Garden and Nature in Words

How to Grow New Zealand Spinach

This Perennial Spinach is a Winner

The first time I saw NZ Spinach (Tetragonia tetragonioides) was at the home of a local permaculturist, Keith (from the South East Suburbs Permaculture Group). There was a sunny spot at the back of the yard, and some unusual looking plant had almost covered over an entire garden bed. It didn’t have any snail or slug damage (couldn’t say the same for the potato leaves growing right next to it), and the leaves had a deep green glow to them that screamed of health.

So I asked Keith what it was, this plant that was snail proof and growing like a weed. He told me the plant was called Warrigal Greens and that it was a native kind of spinach, and he had a whole jar full of seeds for me! They are an unusually shaped seed, like an arrow head, and very hard. Keith told me to soak them in warm water overnight, which I did, and planted them into a standard seedling mix, covered over leafmold and left for a couple of weeks to sort themselves out.

Watching them didn’t seem to make them germinate any quicker, but it did not stop me from doing it. No they did it all by themselves, that little magic trick when the seed embryo begins its journey out into a big big world.

The seedling quickly developed, going from not there one week then out of the old coffee cup and into the ground the next. From there it very quickly establishes itself without fear of other plants, bugs, sun, drought, flood, or any of the 4 horsemen of the Apocalypse.

It could be one of the most lovely of all the perennial plants in my garden, or at least closer in overall benefit to the Jerusalem artichoke than anything else.

My really top favorite thing about NZ Spinach is that it tastes as good as common spinach (Spinacia oleracea), so it is immediately useful and productive for a  meal that Popeye would be happy with: high yield.

The second favorite thing is how it has become my most useful ground cover, quickly replacing Pepino in that role while being far more productive, and self seeding. It is also a heap easier to compost – plus the chickens and quail have taken to it, and turn it into a totally different type of fertilizer.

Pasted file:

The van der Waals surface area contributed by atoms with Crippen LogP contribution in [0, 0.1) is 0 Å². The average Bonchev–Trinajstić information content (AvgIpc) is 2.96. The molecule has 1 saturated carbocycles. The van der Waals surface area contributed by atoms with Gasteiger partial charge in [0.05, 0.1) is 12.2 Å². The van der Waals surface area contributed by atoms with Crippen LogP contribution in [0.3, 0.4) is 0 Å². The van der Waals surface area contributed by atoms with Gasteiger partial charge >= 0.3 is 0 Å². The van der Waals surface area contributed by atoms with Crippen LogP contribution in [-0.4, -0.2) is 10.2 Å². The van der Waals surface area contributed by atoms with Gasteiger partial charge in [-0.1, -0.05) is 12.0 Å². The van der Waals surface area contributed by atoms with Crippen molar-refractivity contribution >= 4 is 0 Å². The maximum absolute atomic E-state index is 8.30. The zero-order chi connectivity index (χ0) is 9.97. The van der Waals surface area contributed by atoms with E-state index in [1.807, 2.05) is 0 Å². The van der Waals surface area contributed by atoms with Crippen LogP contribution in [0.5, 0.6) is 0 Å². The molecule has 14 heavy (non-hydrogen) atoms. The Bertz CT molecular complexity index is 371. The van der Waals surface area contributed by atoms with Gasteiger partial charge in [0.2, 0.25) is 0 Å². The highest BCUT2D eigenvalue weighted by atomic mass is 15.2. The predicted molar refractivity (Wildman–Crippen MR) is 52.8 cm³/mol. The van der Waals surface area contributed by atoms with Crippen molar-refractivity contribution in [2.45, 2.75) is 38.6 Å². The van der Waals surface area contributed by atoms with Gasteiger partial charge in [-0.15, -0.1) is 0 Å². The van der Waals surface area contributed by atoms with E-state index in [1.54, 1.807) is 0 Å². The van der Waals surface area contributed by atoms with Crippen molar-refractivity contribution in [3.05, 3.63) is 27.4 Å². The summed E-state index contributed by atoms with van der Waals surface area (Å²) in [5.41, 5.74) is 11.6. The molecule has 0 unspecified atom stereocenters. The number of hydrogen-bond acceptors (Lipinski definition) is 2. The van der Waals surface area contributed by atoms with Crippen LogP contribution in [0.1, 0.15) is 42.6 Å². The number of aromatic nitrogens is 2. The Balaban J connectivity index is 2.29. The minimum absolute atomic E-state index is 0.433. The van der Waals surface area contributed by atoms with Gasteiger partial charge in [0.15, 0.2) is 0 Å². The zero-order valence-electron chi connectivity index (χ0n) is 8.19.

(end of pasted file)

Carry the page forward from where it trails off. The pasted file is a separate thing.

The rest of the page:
Here we have enough spinach for 3  people, with plenty growing for another day. The plant will develop a large number of seeds as it grows, to the point where it will self seed as successfully as the nasturtiums do. This becomes a time saver leading into Spring, when there is already so much to do with limited time.

If anything, it might be a question of where I don’t want them to grow. And having those artichokes has taught me the importance of controlling the spread of potential weed species  – it only takes a minute to pull up some stray seedlings but many hours to restock a garden overrun.

a Genziuk with crop of warrigal greens grown in backyard

This is a good example of how large the leaves become when the plant has ready access to water and nutrients. Warrigal Greens in an aquaponics setup works extremely well, and perhaps the best growing plant in the grow bed.

growing NZ spinach aquaponics

Oxalic acid is in Warrigal Greens just like in regular spinach, and that should be blanched out if eaten in any large quantity. I’ll normally do this in a frypan  then as the water boils off, will throw in a chunk of butter and sauté till soft – add some salt to taste and there it is. Further to this was added some bacon and eggs – yogurt (from memory), cucumber and tomato. Yum.

cooking warrigal greens

Now we have some happy snaps of how NZ spinach grows in a natural habitat – at the beach! You can see how small those leaves are, reflective of the availability of water, now contrast that with the photos above. As I was taking these photos I also took the time to dig under the plants and see what the roots were growing in – dry sand.

OK folks, so now you know. Still plenty of time to get this growing in your own yard – well worth a try if you can find some seed.

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6 thoughts on “How to Grow New Zealand Spinach

  1. Pingback: The Mad Adventures of Chilli the Blind Chicken – Part 1 | Ground to Ground

  2. Pingback: Chicken Eggs from the Suburbs | Ground to Ground

  3. Interesting information on New Zealand spinach. Some gardener’s use a remedy of egg shells (placing them directly into the garden) for slugs or beer (in a small lid placed into the garden) works too. Have fun blogging.

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  4. Thanks for the link back to my post on Not Dabbling in Normal.

    My mom and I were talking about NZ spinach this winter and I had hopes of planting it this spring…. that hasn’t happened yet, so it is on my long list for next year. Greens just don’t grow here in the hot dry summer, so this would be perfect! Yours looks beautiful!

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    • Thanks Emily, and not a problem with the link – enjoy your writing.

      Yes indeed, the NZ Spinach is a winner. Tastes great, snail proof, and seems to do just fine heading into a Melbourne Winter. In fact it is growing faster now than it was in Spring. And those chicken eggs have glowing yellow yolks beacuse of it. Thanks for stopping by ;)

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